THE European Commission has proposed new rules to restrict companies shifting their profits to low tax jurisdictions as part of a package of measures aimed at curbing multinational companies’ aggressive tax practices.
It calls on member states to take a stronger and more coordinated stance against tax avoidance and suggests that tax authorities share tax-related information on multinationals operating in the EU, as earlier agreed by 31 countries in a deal with the OECD.
Other proposals include a series of legally legally-binding measures to block the most common methods used by companies to avoid paying tax, while the EC is expected to consider imposing a so-called Common Consolidated Corporate Tax Base (CCCTB) across the EU.
The measures, which build on the OECD Base Erosion and Profit Shifting project, will require the support of all 28 EU member states to become law.
Pierre Moscovici, commissioner for economic and financial affairs, taxation and customs, said: ” Today we are taking a major step towards creating a level-playing field for all our businesses, for fair and effective taxation for all Europeans.”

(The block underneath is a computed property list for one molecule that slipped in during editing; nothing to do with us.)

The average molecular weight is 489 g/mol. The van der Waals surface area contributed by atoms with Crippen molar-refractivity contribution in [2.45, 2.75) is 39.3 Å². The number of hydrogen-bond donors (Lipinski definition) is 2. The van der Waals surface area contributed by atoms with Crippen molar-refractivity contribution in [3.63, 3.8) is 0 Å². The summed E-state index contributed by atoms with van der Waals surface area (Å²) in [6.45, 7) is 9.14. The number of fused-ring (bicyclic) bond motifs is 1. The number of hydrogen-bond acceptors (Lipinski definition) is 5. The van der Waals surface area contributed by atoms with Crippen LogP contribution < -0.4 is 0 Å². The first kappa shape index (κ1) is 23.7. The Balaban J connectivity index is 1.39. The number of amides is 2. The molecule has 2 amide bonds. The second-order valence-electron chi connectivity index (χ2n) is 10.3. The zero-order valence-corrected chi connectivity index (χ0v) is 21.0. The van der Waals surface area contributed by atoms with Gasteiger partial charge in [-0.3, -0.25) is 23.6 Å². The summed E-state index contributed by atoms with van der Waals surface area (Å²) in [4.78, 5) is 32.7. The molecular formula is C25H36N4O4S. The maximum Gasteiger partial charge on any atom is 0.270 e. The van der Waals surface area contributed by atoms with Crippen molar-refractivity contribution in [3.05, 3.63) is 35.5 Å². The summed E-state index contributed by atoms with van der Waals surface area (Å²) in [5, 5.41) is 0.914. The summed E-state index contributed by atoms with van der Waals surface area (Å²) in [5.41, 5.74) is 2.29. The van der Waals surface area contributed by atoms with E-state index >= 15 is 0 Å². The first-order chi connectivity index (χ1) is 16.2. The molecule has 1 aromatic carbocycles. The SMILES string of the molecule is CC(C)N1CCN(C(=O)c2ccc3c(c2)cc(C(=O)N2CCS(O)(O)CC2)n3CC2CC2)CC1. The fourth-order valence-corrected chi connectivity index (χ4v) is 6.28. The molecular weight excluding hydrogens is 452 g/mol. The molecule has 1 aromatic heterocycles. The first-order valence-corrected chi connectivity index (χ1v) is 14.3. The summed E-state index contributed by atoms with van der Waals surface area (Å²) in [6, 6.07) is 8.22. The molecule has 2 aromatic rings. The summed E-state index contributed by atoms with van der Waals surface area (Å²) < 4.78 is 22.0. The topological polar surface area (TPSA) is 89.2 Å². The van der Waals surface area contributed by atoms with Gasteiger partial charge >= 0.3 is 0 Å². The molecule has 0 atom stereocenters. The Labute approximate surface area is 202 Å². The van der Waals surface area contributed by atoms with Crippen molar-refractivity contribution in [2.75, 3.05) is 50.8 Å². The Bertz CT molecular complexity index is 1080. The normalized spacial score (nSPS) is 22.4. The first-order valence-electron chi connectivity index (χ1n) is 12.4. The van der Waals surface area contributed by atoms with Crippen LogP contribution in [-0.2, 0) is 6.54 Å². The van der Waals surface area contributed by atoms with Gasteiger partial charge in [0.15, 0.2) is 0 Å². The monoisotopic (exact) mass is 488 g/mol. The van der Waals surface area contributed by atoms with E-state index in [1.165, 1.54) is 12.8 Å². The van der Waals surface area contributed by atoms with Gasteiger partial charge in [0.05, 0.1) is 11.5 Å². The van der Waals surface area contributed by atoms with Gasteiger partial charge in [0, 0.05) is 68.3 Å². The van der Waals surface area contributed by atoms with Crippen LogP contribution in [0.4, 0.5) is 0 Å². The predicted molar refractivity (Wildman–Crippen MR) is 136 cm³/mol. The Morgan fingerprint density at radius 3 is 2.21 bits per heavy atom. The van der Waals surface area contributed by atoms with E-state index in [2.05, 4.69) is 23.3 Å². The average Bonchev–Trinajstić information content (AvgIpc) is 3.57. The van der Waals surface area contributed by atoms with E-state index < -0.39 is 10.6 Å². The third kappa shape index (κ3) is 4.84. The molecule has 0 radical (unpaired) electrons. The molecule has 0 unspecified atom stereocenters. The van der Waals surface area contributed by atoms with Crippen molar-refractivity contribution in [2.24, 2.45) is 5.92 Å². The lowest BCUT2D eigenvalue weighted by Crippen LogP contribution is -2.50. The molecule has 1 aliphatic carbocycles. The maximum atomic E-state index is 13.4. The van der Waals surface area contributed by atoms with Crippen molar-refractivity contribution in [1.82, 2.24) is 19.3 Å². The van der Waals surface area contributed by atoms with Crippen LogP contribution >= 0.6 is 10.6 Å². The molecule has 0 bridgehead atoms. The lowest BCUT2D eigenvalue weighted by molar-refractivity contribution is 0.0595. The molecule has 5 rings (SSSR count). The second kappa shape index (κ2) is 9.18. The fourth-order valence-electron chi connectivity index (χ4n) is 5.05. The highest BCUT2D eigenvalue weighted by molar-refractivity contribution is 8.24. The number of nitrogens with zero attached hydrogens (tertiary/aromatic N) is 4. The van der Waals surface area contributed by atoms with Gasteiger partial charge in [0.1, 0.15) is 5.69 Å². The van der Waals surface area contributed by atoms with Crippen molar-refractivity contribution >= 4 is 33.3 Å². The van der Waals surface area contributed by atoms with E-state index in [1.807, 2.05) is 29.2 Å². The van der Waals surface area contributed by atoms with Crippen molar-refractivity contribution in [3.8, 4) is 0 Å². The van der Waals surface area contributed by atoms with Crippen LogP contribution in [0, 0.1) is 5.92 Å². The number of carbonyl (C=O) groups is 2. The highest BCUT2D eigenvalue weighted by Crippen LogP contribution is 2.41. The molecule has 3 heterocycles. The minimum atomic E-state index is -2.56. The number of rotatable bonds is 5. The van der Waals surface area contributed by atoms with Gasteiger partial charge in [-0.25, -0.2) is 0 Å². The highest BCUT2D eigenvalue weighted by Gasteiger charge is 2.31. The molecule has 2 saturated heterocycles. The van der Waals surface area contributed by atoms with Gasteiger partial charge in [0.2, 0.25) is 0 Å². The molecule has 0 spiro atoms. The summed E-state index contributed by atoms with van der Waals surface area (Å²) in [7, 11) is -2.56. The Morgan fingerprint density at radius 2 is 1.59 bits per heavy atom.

The proposals come as the influential UK Treasury Committee launched an inquiry into the country’s corporate tax system, after the government was criticised over the ‘derisory’ nature of its tax settlement with Google.
Although not aimed at Google, MPs will consider broader measures to protect the UK’s shrinking corporate tax base and look at HMRC measures to tackle aggressive tax avoidance.
The ATT had previously expressed concern that the legislation was overly complex and created unnecessary complications within the practical working of the new allowances
Introduced in 2013 to encourage R&D investment, the scheme allows UK businesses to pay only 10% corporation tax on profits derived from any UK or certain EU patents
Signed into law by president Barack Obama in 2010, the Dodd-Frank legislation has tightened regulation of the US financial system
Just when SMEs thought they knew the lie of the land in terms of the Brexit timescale, Theresa May has caught them by surprise. Salvador Amico of Menzies asks how SMEs should react to the news of a snap election on 8 June